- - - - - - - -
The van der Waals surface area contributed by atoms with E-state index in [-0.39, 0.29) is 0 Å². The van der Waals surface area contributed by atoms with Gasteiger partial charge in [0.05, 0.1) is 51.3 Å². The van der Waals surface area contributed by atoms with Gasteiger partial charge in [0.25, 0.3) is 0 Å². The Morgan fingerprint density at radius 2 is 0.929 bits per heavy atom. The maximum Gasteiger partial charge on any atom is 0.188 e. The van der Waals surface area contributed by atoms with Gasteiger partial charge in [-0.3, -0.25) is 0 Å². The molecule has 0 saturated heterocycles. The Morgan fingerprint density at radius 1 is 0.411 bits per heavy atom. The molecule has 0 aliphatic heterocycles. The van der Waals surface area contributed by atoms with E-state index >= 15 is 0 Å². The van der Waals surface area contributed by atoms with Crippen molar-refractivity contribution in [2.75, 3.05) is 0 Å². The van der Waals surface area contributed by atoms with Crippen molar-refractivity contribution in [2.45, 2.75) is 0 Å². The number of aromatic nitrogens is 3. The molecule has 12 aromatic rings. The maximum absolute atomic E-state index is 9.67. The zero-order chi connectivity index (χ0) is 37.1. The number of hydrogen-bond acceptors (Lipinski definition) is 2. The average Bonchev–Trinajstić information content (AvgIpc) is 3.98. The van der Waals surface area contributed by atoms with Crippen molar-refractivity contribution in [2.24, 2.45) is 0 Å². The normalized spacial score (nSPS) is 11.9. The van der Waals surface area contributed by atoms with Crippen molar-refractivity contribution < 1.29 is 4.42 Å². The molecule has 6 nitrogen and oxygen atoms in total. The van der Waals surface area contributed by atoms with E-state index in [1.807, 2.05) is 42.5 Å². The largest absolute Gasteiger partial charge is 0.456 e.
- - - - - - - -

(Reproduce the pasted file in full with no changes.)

The van der Waals surface area contributed by atoms with E-state index in [-0.39, 0.29) is 0 Å². The van der Waals surface area contributed by atoms with Gasteiger partial charge in [0.05, 0.1) is 51.3 Å². The van der Waals surface area contributed by atoms with Gasteiger partial charge in [0.25, 0.3) is 0 Å². The Morgan fingerprint density at radius 2 is 0.929 bits per heavy atom. The maximum Gasteiger partial charge on any atom is 0.188 e. The van der Waals surface area contributed by atoms with Gasteiger partial charge in [-0.3, -0.25) is 0 Å². The molecule has 0 saturated heterocycles. The Morgan fingerprint density at radius 1 is 0.411 bits per heavy atom. The molecule has 0 aliphatic heterocycles. The van der Waals surface area contributed by atoms with E-state index >= 15 is 0 Å². The van der Waals surface area contributed by atoms with Crippen molar-refractivity contribution in [2.75, 3.05) is 0 Å². The van der Waals surface area contributed by atoms with Crippen molar-refractivity contribution in [2.45, 2.75) is 0 Å². The number of aromatic nitrogens is 3. The molecule has 12 aromatic rings. The maximum absolute atomic E-state index is 9.67. The zero-order chi connectivity index (χ0) is 37.1. The number of hydrogen-bond acceptors (Lipinski definition) is 2. The average Bonchev–Trinajstić information content (AvgIpc) is 3.98. The van der Waals surface area contributed by atoms with Crippen molar-refractivity contribution in [2.24, 2.45) is 0 Å². The normalized spacial score (nSPS) is 11.9. The van der Waals surface area contributed by atoms with Crippen molar-refractivity contribution < 1.29 is 4.42 Å². The molecule has 6 nitrogen and oxygen atoms in total. The van der Waals surface area contributed by atoms with E-state index in [1.807, 2.05) is 42.5 Å². The largest absolute Gasteiger partial charge is 0.456 e.